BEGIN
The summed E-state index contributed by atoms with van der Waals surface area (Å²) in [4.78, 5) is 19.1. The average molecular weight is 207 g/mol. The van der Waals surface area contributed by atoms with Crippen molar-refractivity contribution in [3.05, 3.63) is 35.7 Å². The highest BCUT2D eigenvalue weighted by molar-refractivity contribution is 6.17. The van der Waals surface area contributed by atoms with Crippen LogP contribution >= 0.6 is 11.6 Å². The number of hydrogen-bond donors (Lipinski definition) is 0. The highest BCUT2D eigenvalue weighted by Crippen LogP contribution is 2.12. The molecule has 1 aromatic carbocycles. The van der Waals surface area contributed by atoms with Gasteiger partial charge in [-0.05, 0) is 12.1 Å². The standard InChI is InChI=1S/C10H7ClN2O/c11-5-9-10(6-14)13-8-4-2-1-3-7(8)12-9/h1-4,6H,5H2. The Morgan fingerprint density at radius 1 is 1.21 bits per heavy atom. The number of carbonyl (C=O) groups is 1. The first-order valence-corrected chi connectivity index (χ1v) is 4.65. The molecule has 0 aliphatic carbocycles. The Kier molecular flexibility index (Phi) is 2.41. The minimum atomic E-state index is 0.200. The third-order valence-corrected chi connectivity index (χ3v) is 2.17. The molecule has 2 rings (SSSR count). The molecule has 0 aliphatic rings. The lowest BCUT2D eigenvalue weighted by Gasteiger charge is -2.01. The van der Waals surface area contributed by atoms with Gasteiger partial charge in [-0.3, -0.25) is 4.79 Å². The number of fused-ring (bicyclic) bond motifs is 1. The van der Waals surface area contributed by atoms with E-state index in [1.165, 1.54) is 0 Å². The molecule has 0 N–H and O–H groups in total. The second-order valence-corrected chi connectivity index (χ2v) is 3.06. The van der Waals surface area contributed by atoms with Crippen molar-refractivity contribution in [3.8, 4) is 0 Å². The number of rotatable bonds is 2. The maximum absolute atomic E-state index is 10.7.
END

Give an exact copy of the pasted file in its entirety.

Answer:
The summed E-state index contributed by atoms with van der Waals surface area (Å²) in [4.78, 5) is 19.1. The average molecular weight is 207 g/mol. The van der Waals surface area contributed by atoms with Crippen molar-refractivity contribution in [3.05, 3.63) is 35.7 Å². The highest BCUT2D eigenvalue weighted by molar-refractivity contribution is 6.17. The van der Waals surface area contributed by atoms with Crippen LogP contribution >= 0.6 is 11.6 Å². The number of hydrogen-bond donors (Lipinski definition) is 0. The highest BCUT2D eigenvalue weighted by Crippen LogP contribution is 2.12. The molecule has 1 aromatic carbocycles. The van der Waals surface area contributed by atoms with Gasteiger partial charge in [-0.05, 0) is 12.1 Å². The standard InChI is InChI=1S/C10H7ClN2O/c11-5-9-10(6-14)13-8-4-2-1-3-7(8)12-9/h1-4,6H,5H2. The Morgan fingerprint density at radius 1 is 1.21 bits per heavy atom. The number of carbonyl (C=O) groups is 1. The first-order valence-corrected chi connectivity index (χ1v) is 4.65. The molecule has 0 aliphatic carbocycles. The Kier molecular flexibility index (Phi) is 2.41. The minimum atomic E-state index is 0.200. The third-order valence-corrected chi connectivity index (χ3v) is 2.17. The molecule has 2 rings (SSSR count). The molecule has 0 aliphatic rings. The lowest BCUT2D eigenvalue weighted by Gasteiger charge is -2.01. The van der Waals surface area contributed by atoms with Gasteiger partial charge in [-0.3, -0.25) is 4.79 Å². The number of fused-ring (bicyclic) bond motifs is 1. The van der Waals surface area contributed by atoms with E-state index in [1.165, 1.54) is 0 Å². The molecule has 0 N–H and O–H groups in total. The second-order valence-corrected chi connectivity index (χ2v) is 3.06. The van der Waals surface area contributed by atoms with Crippen molar-refractivity contribution in [3.8, 4) is 0 Å². The number of rotatable bonds is 2. The maximum absolute atomic E-state index is 10.7.